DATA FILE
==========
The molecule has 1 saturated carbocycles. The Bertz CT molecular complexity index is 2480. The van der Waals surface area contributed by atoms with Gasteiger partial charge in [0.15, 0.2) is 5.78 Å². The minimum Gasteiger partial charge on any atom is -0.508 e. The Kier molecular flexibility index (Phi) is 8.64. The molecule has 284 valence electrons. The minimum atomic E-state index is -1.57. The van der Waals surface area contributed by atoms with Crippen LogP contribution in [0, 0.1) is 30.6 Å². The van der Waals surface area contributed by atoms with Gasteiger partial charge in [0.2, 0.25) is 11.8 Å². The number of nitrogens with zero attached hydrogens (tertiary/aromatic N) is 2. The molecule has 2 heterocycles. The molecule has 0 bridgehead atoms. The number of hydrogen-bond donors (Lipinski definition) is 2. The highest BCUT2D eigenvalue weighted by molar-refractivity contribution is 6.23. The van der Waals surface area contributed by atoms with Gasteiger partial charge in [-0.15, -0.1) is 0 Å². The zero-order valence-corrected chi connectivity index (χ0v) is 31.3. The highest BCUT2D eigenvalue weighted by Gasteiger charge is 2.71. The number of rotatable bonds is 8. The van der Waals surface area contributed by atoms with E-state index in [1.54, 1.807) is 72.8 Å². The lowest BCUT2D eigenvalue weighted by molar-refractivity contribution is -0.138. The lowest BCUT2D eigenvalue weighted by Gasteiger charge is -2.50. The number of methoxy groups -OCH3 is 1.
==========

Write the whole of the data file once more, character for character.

The molecule has 1 saturated carbocycles. The Bertz CT molecular complexity index is 2480. The van der Waals surface area contributed by atoms with Gasteiger partial charge in [0.15, 0.2) is 5.78 Å². The minimum Gasteiger partial charge on any atom is -0.508 e. The Kier molecular flexibility index (Phi) is 8.64. The molecule has 284 valence electrons. The minimum atomic E-state index is -1.57. The van der Waals surface area contributed by atoms with Crippen LogP contribution in [0, 0.1) is 30.6 Å². The van der Waals surface area contributed by atoms with Gasteiger partial charge in [0.2, 0.25) is 11.8 Å². The number of nitrogens with zero attached hydrogens (tertiary/aromatic N) is 2. The molecule has 2 heterocycles. The molecule has 0 bridgehead atoms. The number of hydrogen-bond donors (Lipinski definition) is 2. The highest BCUT2D eigenvalue weighted by molar-refractivity contribution is 6.23. The van der Waals surface area contributed by atoms with Gasteiger partial charge in [-0.15, -0.1) is 0 Å². The zero-order valence-corrected chi connectivity index (χ0v) is 31.3. The highest BCUT2D eigenvalue weighted by Gasteiger charge is 2.71. The number of rotatable bonds is 8. The van der Waals surface area contributed by atoms with E-state index in [1.54, 1.807) is 72.8 Å². The lowest BCUT2D eigenvalue weighted by molar-refractivity contribution is -0.138. The lowest BCUT2D eigenvalue weighted by Gasteiger charge is -2.50. The number of methoxy groups -OCH3 is 1.